• bloody stool
  • diarrhea
  • fatigue
  • mucus in the stool

Daisy’s story: My pain is worse on the left side

My pain is often worse in the left of my stomach, and I think that is common for other people with UC.

In my most recent colonoscopy, they found pseudopolyps in the left side. The active disease there had healed, which left scar tissue.

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Learn more about the different types of UC.

Vs. Crohn’s

Crohn’s disease, another common form of IBD, causes pain in a different location than UC. People with Crohn’s disease tend to experience pain in the lower right part of the abdomen.

Learn more about the differences between Crohn’s disease and UC.

People with UC might also experience musculoskeletal symptoms. Pain can be present on both sides of the body, above and below the waist, and in the axial area, which includes the chest, the neck, and the middle and lower spine.

In a 2020 study, people with UC reported more chronic pain in their lower back and hip region than people without the disease. Higher UC disease activity correlated with more pain in all affected body regions.

Chronic UC can affect the peripheral joints and the axial skeleton, leading to pain in other parts of the body, such as the:

  • knee
  • ankle
  • lower leg
  • foot

Daisy’s story: My symptoms affect my joints, mouth, and more

I have pain in my stomach and lower back, leading toward my tailbone.

I also experience joint pain in my fingers and knees, which is why I take calcium and vitamin D supplements. Sometimes I also have skin issues, like breakouts, and I can also have eye issues like itchiness. I can also have painful ulcers and mouth soreness.

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The location of pain will determine the tests that doctors use to diagnose UC. Here are two common options:

  • Colonoscopy: A doctor uses a colonoscopy — a type of endoscopy — to view the lining of the rectum and the entire colon. This procedure can help them diagnose all types of UC based on the area of inflammation.
  • Flexible sigmoidoscopy: This type of endoscopy is particularly useful in diagnosing proctosigmoiditis. It allows doctors to examine the lower rectum and the sigmoid colon.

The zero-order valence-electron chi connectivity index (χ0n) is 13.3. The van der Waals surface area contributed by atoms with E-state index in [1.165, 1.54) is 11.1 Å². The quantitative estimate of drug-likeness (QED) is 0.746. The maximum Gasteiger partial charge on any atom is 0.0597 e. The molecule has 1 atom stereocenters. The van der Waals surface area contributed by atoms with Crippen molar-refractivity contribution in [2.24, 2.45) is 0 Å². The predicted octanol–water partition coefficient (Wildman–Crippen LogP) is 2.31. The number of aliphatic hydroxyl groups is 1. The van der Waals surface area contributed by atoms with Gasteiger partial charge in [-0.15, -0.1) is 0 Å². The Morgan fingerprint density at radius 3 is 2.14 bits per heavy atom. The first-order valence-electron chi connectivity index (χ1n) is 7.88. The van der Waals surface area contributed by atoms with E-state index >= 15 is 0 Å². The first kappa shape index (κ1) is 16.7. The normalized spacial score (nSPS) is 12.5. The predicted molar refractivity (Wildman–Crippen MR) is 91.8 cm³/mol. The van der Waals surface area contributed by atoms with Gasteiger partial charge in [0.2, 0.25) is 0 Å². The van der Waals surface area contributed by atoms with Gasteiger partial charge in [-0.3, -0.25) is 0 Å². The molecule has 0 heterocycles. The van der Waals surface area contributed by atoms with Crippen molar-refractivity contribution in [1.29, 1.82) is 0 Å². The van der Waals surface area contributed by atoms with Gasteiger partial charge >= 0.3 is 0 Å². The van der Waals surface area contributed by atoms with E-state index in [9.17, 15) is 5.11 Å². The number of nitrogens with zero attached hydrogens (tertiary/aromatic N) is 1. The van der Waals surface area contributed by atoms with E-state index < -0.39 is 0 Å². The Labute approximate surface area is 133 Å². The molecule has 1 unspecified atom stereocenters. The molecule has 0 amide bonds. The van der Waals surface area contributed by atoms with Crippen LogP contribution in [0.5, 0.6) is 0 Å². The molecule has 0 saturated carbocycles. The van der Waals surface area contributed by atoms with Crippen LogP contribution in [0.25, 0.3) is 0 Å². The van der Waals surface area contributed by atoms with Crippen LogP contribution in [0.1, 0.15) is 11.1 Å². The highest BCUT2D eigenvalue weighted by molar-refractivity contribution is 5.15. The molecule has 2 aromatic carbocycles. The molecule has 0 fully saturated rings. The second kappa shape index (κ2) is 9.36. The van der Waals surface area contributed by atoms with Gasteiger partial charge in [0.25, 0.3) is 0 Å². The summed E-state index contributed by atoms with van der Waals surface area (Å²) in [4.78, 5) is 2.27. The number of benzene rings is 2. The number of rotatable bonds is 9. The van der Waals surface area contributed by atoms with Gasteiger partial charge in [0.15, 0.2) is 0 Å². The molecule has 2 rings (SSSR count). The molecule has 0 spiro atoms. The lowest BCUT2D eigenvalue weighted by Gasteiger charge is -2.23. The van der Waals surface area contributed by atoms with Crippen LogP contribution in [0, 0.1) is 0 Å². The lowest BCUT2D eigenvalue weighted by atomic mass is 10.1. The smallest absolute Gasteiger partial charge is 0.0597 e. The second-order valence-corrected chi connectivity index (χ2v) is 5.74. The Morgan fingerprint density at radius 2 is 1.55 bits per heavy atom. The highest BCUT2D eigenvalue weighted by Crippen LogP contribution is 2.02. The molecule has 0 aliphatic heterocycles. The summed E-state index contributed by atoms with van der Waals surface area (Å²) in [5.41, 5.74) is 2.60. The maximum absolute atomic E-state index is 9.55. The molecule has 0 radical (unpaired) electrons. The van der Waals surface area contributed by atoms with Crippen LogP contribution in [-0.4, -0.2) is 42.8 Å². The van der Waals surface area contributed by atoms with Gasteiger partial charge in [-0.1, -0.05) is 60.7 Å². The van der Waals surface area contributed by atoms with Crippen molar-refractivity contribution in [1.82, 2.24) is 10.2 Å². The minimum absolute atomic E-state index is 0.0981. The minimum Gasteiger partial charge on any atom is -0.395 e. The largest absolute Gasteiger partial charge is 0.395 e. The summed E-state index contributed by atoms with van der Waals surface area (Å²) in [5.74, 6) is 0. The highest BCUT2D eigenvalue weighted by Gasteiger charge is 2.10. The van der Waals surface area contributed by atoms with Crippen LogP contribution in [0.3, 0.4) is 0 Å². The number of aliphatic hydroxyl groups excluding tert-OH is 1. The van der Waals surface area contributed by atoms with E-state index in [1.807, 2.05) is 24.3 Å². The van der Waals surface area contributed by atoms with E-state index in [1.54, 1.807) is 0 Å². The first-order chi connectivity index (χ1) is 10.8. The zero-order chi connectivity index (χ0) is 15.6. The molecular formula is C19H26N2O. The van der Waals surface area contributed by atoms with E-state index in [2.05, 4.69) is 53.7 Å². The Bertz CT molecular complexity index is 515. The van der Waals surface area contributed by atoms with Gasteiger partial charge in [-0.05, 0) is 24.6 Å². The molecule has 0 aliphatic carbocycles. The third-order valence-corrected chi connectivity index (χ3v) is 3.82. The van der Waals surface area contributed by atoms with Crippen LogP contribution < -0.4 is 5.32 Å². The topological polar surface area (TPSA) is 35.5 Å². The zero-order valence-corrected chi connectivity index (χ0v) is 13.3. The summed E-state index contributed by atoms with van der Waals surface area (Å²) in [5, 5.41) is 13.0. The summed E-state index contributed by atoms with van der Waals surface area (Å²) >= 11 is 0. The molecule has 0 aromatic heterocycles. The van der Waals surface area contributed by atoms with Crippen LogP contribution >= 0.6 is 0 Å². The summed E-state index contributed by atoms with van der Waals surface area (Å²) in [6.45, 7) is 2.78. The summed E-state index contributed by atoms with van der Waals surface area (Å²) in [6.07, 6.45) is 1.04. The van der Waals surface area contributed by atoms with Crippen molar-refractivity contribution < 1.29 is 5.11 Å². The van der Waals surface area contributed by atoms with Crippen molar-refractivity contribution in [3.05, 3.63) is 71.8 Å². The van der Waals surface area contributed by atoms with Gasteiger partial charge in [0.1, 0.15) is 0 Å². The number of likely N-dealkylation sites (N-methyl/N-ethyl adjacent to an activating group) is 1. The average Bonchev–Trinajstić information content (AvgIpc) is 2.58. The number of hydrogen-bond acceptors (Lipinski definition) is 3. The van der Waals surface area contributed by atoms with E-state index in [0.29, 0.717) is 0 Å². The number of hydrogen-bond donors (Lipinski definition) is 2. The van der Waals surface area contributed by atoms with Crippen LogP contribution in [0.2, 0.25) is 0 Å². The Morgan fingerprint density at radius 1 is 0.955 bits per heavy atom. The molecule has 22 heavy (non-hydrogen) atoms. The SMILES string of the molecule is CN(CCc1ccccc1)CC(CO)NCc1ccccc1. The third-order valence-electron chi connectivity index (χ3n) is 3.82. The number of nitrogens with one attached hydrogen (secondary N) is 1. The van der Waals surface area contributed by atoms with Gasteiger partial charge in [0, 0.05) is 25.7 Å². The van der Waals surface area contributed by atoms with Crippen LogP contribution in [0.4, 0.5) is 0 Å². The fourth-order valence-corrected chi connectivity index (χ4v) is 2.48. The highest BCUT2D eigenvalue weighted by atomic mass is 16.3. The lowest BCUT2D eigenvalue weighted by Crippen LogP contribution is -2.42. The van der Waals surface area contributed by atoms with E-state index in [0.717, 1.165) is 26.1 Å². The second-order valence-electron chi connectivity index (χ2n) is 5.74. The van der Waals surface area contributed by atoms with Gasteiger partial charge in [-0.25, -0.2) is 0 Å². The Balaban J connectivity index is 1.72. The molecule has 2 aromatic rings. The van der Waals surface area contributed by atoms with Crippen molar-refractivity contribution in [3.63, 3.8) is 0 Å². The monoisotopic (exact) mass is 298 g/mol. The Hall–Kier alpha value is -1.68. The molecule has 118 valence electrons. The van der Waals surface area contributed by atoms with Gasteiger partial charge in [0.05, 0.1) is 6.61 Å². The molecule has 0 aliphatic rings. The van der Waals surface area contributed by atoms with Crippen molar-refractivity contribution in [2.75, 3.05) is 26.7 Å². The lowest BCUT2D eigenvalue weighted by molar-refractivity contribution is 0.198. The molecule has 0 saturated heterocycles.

Other diagnostic tests

Other tests that doctors may use to aid in diagnosis include:

  • Blood tests: Blood tests can be useful to check for signs of UC and other complications. They can help a doctor identify any signs of anemia or inflammation.
  • Stool tests: Doctors use these to check for signs of inflammation that can indicate UC or an infection.
  • Biopsy: This procedure involves analyzing a small portion of tissue from the lining of the rectum and colon.

Learn more about the diagnosis of UC.

There are various treatment options for UC, and the best approach for a person will depend on the severity of their symptoms. Over-the-counter medications can sometimes help relieve the pain that UC can cause, but severe cases require stronger pain relievers.

Daisy’s story: I took Pentasa and steroids for my UC, but I eventually stopped

In the beginning, I took Pentasa (mesalamine). I also took steroid medication, but that didn’t really help in managing my symptoms.

That’s when my mum started researching dietary changes. I was slowly weaned off the steroids but continued to take the Pentasa. Over time, that was slowly reduced too.

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Medications

Medications that a doctor may prescribe to treat UC include:

Doctors may prescribe any of these types of medication for proctitis and moderate cases of left-sided colitis. In more severe cases, a combination of medication types may be necessary.

People who experience certain complications or do not respond to medications may need to undergo surgery.